My father’s family comes from a long line of “one-cup, non-Sunday school, non-located preacher” churches. My great grandfather, J.S. Bedingfield, was a well-known preacher among these brethren. There has been quite a bit said, shouted, and written about the Greek text of Matthew 26, Mark 14, Luke 22, and I Corinthians 11 over the years and even more use of the word metonymy. My personal study led me to a debate book from 1950 that records a discussion of the issue between W. Curtis Porter and Irvin Waters1. One of those arguments has specific application to our age of worship via internet livestream.
Brother Waters made a point from I Corinthians 10:16 regarding the fact Paul uses the phrase, “The cup of blessing.” Waters declared if the Bible says “the cup,” singular, there is no authority for multiple drinking vessels (p15-19). Most one-cup brethren also believe you must all divide from one bread (one loaf). Waters makes that point from the same passage of Scripture in a tract referenced during the debate. The Holy Spirit says, “we all partake of one bread.”-I Corinthians 10:17. For Waters that sealed the discussion (Proverbs 18:17).
When brother Porter began his first speech, he said something I had never noticed before and it solidified my feelings on the issue. It also has bearing on our current situation. Porter points out there are at least two drinking vessels and two loaves in the passage (p23, 56-57). Do you see them? Here is the answer. Paul does say “the cup,” “the bread,” and even “one bread.” But he also says “we bless” and “we break.” When Paul broke the one bread with the Corinthian church and blessed the cup, he was in Ephesus! So, the references to “the cup” and “one bread” at the very least, meant two cups and two loaves. In the context of the Porter-Waters debate, it establishes an apostolic example of a singular grammatical reference encompassing a plurality of vessels and loaves. But it provides a greater meaning for us today.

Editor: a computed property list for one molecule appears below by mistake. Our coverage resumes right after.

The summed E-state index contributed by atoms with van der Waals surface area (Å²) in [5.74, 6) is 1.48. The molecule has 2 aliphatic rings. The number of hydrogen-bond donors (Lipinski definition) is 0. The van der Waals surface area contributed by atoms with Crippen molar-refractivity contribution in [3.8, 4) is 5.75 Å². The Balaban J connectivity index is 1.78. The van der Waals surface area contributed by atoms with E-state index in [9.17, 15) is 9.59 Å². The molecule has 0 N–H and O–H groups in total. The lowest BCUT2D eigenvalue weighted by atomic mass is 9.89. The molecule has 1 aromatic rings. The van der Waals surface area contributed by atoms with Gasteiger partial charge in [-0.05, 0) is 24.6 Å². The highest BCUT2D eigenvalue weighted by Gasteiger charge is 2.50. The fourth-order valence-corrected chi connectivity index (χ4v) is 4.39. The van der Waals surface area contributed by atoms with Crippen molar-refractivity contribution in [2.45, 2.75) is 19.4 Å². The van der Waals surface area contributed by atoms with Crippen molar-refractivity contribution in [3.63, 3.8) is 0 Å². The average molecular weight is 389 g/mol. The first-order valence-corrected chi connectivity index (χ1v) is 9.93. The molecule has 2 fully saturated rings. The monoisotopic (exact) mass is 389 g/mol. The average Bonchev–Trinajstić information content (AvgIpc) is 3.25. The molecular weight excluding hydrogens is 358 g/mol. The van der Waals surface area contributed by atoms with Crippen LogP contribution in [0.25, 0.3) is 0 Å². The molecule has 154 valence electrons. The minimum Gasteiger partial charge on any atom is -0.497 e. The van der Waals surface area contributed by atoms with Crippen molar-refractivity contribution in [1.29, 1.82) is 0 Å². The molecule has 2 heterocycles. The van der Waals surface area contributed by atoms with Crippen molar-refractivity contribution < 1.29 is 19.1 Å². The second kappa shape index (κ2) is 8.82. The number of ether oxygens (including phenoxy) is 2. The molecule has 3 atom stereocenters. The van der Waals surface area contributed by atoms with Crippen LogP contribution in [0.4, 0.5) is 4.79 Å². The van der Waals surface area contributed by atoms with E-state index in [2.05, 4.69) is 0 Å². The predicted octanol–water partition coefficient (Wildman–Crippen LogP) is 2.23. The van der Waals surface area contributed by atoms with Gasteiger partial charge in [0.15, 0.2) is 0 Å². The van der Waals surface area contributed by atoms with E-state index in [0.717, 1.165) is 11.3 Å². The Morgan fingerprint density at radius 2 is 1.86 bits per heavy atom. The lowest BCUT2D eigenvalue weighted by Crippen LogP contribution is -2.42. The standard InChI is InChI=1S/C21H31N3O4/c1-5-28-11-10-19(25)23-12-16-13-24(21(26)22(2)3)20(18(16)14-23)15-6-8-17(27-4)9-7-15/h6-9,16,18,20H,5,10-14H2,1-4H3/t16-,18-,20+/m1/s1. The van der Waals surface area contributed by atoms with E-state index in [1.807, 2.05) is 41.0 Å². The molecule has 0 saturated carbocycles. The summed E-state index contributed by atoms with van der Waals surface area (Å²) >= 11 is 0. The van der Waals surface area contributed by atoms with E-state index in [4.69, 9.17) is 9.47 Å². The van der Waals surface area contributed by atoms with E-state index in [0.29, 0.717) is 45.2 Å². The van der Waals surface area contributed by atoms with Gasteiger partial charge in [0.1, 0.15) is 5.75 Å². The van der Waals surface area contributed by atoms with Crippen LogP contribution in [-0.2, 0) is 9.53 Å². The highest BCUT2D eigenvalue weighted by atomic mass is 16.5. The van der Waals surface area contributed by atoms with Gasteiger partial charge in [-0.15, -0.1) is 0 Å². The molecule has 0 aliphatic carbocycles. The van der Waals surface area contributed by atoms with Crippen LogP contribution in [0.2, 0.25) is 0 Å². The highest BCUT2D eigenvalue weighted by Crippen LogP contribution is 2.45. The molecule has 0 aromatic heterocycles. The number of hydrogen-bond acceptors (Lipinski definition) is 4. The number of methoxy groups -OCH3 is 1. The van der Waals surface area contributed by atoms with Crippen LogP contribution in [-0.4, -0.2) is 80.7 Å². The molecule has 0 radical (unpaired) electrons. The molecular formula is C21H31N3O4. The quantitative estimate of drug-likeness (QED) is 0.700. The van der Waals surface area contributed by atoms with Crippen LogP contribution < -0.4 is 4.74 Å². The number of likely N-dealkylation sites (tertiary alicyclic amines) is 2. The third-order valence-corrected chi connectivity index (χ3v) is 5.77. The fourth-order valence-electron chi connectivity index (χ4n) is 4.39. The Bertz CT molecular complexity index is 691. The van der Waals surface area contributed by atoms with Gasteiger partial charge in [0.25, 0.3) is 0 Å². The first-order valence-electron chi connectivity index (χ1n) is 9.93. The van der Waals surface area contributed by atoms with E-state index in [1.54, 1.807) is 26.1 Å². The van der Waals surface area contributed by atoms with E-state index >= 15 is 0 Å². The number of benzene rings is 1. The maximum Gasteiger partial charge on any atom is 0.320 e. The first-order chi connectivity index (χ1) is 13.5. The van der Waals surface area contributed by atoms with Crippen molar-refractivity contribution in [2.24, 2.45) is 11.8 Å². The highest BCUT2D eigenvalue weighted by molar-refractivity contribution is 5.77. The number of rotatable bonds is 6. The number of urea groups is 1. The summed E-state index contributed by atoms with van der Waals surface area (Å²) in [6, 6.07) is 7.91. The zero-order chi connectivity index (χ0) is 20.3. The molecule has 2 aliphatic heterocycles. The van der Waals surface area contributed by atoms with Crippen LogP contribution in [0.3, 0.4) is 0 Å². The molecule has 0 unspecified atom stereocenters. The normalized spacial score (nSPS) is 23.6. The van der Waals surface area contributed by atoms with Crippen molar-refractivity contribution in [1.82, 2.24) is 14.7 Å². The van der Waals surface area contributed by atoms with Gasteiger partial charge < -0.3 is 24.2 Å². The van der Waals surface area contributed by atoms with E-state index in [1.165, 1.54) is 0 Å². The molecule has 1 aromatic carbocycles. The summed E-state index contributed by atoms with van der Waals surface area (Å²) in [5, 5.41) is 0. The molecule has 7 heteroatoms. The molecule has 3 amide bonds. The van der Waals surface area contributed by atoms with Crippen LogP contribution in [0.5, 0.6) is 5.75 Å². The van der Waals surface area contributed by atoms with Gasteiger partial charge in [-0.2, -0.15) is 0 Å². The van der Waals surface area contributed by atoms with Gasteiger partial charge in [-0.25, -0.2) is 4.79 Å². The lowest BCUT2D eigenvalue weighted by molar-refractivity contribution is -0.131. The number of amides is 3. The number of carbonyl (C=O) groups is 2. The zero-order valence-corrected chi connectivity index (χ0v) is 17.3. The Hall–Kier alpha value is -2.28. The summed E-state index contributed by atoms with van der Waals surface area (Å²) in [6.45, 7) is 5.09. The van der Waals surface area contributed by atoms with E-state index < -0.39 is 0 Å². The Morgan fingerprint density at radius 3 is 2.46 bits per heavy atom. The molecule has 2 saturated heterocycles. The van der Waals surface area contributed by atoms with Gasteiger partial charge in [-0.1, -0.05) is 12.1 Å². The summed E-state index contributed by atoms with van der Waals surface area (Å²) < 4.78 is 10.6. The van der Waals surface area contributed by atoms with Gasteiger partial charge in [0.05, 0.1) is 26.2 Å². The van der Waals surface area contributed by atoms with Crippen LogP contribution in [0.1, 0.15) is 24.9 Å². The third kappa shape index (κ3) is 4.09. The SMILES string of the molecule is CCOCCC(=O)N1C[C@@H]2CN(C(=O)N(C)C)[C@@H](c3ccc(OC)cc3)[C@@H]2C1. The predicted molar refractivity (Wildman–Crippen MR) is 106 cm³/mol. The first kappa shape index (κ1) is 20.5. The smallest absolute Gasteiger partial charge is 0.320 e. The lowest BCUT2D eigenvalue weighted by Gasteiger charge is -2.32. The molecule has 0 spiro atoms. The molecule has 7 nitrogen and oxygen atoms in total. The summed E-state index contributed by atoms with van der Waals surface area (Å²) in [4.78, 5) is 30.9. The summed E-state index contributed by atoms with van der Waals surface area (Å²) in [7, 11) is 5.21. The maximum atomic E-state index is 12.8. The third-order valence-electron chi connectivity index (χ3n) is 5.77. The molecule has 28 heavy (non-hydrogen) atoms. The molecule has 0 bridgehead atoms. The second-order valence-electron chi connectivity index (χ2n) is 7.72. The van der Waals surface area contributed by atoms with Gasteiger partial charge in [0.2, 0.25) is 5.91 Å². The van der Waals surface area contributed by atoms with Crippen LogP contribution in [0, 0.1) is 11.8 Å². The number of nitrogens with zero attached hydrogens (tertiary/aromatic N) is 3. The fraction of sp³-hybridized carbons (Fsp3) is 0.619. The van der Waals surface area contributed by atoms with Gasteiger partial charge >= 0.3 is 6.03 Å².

Paul tells us the fruit of the vine we bless is a participation in Jesus’ blood and the bread is the body of Christ. Our Savior is not divided no matter how many Christians in how many places take the Lord’s supper. We all eat the one bread and drink “the” cup. Do you see how this applies to our virtual worship?
We, like Paul and the Corinthians, are separated from each other in the body. But we can be one in spirit. We can bless and partake of one bread and the cup. When we come together as a church, in the only way we can right now, we are eating the Lord’s supper as one body. “For as often as you eat this bread and drink the cup, you proclaim the Lord’s death until he comes.”-I Corinthians 11:26.
Is Facebook Live the best way to assemble as a church? No. Do we long for being one body face-to-face? Boy howdy! But during our present distress, even when we are absent in the flesh, we can be present in Spirit. How do we, “maintain the unity of the Spirit”-Ephesians 4:3? We can be joined in heart as we assemble virtually, while we sing, pray, commune, teach, and give in reality. Where we worship, God is (John 4:23-24). We are all sealed with the same Spirit (Titus 3:5) and joined by the same Jesus (Mark 14:25). Even when we are apart we can be one body, taking one loaf and one cup. I plan to be with you this Lord’s day!
1 Smith, Lynwood M., editor. “Porter-Waters Debate.” Murfreesboro, Dehoff Publications, 1952.